Giving Up When You Have A Mental Illness

HealthyPlace Mental Health Newsletter

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Giving Up When You Have A Mental Illness

Let's face it. When you are living with a serious mental illness such as major depression, bipolar disorder, an anxiety disorder, eating disorders, or schizophrenia, you're frequently in a battle to either maintain your sanity or keep from losing it. Living with a mental illness is tiring and that's why many people give up trying to recover.

I came across an interesting study on people recovering from recurrent mental health problems. People were essentially divided into two categories; giving up and fighting to get better. Those who gave up traced it back to the first time they were told by a doctor that they had to have mental health treatment, including psychiatric medications, for the rest of their lives. Those classified as fighters "started with finding one’s own motivation for recovery, and learning new ways of coping with the negative emotions. It was an on-going, day-to-day process which required a lot of energy and effort. Participants felt that it was crucial to have something or somebody in life to fight for."

"Not to give up, to fight, I mean every day you have to fight, you’re fighting one thing or another but if you lose the battle, depression can take over your life. It can totally ruin you, if you let it, but find something in your life that you want to fight for, and it helps a great deal. I fought for my children, my grandchildren really." ~ Study Participant

hen you are living with a serious mental illness such as major depression, bipolar disorder, an anxiety disorder, eating disorders, or schizophrenia, you're frequently in a battle to either maintain your sanity or keep from losing it.Fighting for your life takes substantial effort. As the study stated, starting such a fight requires strong self-sustained motivation. Have you thought about your motivation for saving your mental health and life?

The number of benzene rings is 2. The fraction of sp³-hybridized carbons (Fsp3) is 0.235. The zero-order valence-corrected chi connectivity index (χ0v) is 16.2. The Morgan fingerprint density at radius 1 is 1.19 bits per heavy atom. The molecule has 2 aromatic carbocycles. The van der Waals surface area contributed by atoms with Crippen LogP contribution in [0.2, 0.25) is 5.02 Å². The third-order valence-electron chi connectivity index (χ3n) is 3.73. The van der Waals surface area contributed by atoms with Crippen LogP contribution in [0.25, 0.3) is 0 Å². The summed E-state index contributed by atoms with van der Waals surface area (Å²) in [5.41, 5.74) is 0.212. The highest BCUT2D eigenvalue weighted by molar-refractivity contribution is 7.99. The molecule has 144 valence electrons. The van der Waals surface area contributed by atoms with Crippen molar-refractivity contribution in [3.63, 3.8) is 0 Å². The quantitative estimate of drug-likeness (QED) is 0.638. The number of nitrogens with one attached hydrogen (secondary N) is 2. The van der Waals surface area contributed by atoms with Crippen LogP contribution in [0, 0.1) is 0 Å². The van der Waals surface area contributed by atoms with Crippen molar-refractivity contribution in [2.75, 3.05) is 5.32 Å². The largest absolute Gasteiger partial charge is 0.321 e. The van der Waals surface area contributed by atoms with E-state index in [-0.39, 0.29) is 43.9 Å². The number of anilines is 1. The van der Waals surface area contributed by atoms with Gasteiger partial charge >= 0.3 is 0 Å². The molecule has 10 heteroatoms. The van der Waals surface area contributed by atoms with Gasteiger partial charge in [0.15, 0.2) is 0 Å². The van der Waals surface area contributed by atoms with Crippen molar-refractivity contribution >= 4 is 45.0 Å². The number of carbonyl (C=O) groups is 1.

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Most Popular HealthyPlace Articles Shared by Facebook Fans

Here are the top 3 mental health articles HealthyPlace Facebook fans are recommending you read:

  1. Things Verbal Abusers Say and Do
  2. Can You Cure Anxiety Attacks?
  3. Depression and Weight Gain, Depression and Weight Loss

If you're not already, I hope you'll join us/like us on Facebook too. There are a lot of wonderful, supportive people there.


From the HealthyPlace Mental Health Blogs

The Dissociative Living blog, focusing on Dissociative Identity Disorder and other issues involving dissociation and the people affected by it, is back. A year ago, writer Holly Gray said goodbye to the blog. She was just plain stressed out. Today, we welcome her back to the Dissociative Living blog, a blog she built into one of the most trusted blogs on the topic of dissociation.

Your comments and observations are welcomed.

Feel free to share your thoughts and comments at the bottom of any blog post. And visit the mental health blogs homepage for the latest posts.

Suicide in My Family on HealthyPlace TV

Depression and bipolar disorder run through families and research indicates there may be a genetic basis to suicide. Our guest, Heather McCready, diagnosed with bipolar disorder and depression, talks about her suicide attempts and the suicides of other family members.

Coaching A.I.Q. “Asperger-I.Q.” To Family Of Asperger Syndrome Members

One parent writes the Parent Coach, Dr. Steven Richfield, asking for ideas on "how to help our family cope with a family member who has Aspergers Syndrome". Here's his response.

That's it for now. If you know of anyone who can benefit from this newsletter or the site, I hope you'll pass this onto them. You can also share the newsletter on any social network (like facebook, stumbleupon, or digg) you belong to by clicking the links below. For updates throughout the week:

back to: Mental-Health Newsletter Index

APA Reference
Staff, H. (2012, July 6). Giving Up When You Have A Mental Illness, HealthyPlace. Retrieved on 2024, May 23 from

Last Updated: October 9, 2017

Medically reviewed by Harry Croft, MD

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